Hemorrhagic syndrome in patients with acute myeloid leukemia and the effect of coagulation disorders on the course of the disease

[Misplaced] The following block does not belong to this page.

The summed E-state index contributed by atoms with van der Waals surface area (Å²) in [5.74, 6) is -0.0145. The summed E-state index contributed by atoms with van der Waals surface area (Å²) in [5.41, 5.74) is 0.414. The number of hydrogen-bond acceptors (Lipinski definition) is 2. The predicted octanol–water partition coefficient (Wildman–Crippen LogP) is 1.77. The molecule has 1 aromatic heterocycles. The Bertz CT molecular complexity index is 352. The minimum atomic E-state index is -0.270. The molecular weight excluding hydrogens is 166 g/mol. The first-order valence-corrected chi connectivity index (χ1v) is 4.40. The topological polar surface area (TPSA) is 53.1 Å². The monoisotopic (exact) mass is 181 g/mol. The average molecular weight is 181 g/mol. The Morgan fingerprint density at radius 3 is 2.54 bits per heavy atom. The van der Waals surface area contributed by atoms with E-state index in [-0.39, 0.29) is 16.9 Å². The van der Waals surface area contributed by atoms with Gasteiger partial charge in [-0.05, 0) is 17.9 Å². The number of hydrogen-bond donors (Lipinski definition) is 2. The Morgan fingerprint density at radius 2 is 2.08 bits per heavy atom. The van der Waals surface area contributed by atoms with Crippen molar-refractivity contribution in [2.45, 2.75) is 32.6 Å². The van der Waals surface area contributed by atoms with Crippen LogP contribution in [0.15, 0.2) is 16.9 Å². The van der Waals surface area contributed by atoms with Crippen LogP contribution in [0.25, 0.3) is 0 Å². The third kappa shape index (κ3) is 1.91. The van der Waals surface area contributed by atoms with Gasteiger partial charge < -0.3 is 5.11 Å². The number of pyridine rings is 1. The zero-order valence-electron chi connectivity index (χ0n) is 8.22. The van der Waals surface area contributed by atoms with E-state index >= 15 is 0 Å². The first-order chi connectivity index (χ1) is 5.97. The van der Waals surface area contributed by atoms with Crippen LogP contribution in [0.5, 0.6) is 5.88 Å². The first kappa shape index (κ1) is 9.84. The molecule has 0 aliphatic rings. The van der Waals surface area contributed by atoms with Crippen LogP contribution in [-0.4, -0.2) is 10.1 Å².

Summary. Bleeding events are considered among the most common and dangerous complications in patients with newly diagnosed acute myeloid leukemia (AML) and severely impacts survival rates at the time of the diagnosis and in different periods of treatment. Bleeding in a patient with AML is usually associated with low platelet counts, coagulation disorders due to reduced platelet functions or abnormalities in the external or internal coagulation pathways. Prophylactic platelet transfusions considered as the main method of prevention of bleeding in patients with thrombocytopenia at different stages of diagnosis and treatment of AML. Von Willebrand factor is a large glycoprotein that circulates in plasma and is released from alpha granules of platelets and endothelial cells in response to various stimuli. It provides two main functions: it mediates the adhesion of platelets to the sites of vascular wall damage and also as it binds and stabilizes the procoagulant protein — coagulation factor VIII. A comprehensive analysis of the functional activity of vWF is defined for many lymphoproliferative and myeloproliferative diseases and is taken into account when prescribing treatment in these patients. Despite the available scales for assessing the risk of bleeding — IMPROVE, ATRIA, HAS-BLED, HEMORR2HAGES, etc., almost all of them are developed for elderly patients or those taking direct oral anticoagulants or warfarin. This paper presents a review of literature data on the frequency and main mechanisms of hemorrhagic syndrome in patients with AML, evaluation of the effectiveness of platelet transfusions in hematological patients according to the latest data and possible additional mechanisms of bleeding in patients with AML.
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